“Is it in there?” a friend says to me across a pub table. Well, no, not a pub table. A table in the bar of my father’s squash club, to be precise. We’ve set up a quiz team. We go sometimes on Thursday nights, when we have time. I drink too much Coke and eat cheese-flavoured crisps and put my feet on the radiator and laugh at funny things my friend, my boyfriend, and my father say. I don’t think about foreign tax forms or edits or anything adult at all on these Thursday nights. Not usually, anyway.
“Here it is,” I say, getting my book out. I take it, sometimes, to meet my friends.
I hand it across the table and pass it over. “Your nephew.”
“Nephew?” Dad says, looking at my friend who is holding the book, looking down at it.
“If I had a baby, my friends would be its aunts and uncles,” I say, which seems to make sense to me. My Dad shrugs, smiling. He is always smiling, these days. Since I sold my book.
“Look at it,” my friend says. “Mate, this is real.”
We look at my book on the table, saying nothing, until one of my Dad’s friends ambles over. “What’s this?” he says, nudging my book along the table.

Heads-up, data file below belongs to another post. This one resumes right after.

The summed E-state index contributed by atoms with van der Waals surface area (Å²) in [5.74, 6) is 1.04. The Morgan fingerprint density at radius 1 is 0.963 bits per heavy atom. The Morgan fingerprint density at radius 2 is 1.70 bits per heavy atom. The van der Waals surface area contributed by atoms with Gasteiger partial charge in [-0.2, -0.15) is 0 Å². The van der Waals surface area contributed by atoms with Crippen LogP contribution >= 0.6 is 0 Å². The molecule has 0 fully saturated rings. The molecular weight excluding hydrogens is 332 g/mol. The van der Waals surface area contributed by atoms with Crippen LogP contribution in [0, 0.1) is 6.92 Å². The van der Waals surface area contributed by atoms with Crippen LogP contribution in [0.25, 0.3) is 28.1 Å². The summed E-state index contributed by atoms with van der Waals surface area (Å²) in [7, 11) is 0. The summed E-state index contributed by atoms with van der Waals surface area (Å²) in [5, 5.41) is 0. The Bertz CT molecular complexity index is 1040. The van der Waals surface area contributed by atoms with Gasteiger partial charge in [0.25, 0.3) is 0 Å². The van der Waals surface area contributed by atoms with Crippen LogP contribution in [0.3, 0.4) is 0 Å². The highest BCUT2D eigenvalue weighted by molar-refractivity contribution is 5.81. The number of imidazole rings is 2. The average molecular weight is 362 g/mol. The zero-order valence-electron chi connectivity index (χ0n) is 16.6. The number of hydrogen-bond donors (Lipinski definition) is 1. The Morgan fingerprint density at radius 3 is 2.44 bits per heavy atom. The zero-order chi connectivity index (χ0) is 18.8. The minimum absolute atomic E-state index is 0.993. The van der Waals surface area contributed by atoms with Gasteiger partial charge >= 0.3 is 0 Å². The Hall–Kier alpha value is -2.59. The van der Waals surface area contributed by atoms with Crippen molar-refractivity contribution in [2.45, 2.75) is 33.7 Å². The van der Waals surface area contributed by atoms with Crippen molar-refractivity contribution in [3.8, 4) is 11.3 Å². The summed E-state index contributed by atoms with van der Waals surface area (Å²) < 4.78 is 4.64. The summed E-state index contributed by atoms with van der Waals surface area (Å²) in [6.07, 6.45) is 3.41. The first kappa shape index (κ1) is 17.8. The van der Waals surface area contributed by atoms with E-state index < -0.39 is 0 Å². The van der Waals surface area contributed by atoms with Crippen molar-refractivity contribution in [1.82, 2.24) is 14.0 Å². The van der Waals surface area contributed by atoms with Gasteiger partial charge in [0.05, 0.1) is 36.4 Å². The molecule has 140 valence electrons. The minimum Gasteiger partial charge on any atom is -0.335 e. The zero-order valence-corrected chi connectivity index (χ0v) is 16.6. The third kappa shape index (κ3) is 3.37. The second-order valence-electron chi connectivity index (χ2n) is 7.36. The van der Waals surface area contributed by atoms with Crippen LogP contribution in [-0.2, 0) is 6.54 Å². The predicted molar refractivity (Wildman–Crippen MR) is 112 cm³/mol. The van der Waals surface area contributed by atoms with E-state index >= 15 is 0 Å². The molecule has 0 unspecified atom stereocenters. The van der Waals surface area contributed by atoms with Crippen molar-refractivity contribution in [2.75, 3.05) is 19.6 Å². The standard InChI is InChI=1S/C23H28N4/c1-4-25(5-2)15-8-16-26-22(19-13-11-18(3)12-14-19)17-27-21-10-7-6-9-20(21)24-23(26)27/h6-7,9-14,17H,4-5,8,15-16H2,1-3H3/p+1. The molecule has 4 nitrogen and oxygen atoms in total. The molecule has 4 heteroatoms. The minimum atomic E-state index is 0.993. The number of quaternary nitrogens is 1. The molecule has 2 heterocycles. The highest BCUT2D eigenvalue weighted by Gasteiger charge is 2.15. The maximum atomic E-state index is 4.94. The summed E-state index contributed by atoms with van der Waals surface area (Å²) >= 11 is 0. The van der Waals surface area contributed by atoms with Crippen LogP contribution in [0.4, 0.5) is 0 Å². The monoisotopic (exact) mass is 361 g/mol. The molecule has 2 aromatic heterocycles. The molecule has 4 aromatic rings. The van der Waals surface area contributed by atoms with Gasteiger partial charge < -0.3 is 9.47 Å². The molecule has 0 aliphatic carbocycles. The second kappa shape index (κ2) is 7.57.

“That would be my daughter’s book,” my Dad says, visibly puffing up. “Everything But The Truth.”
Dad’s friend picks up the book and looks at me. “Yours?” he says, looking flabbergasted. I nod.
Dad leaps up and points out the quotes on the back of my book. “It is a domestic noir.”
“Is it?” the man says, looking at me.
“Available for pre-order on Amazon,” my friend says. “See for yourself.”
“Thank you, sales and marketing,” I say, looking at the book. I used to wonder how authors whose books were out felt. Did they feel the same about each and every book, I would wonder; like having thousands of children, out in the world, whose form you would recognise in the train station and across the library and in the basement at Waterstones? But now there are already five copies of my book in my house and, tomorrow, after I finish this can of Coke and go home and go to sleep, many, many more books are being printed and sent out into the world. To bloggers and newspapers and authors and – well. The world.
I reach across the table, my fingers inching towards my novel, and I touch its beautiful grey matte cover. These are our last moments together, me and my book, with my close friends and my dad. It is still ours. This amazing thing that happened to us all. This thing we never believed could happen to somebody as ordinary as me.
Tomorrow, it becomes everybody else’s, too.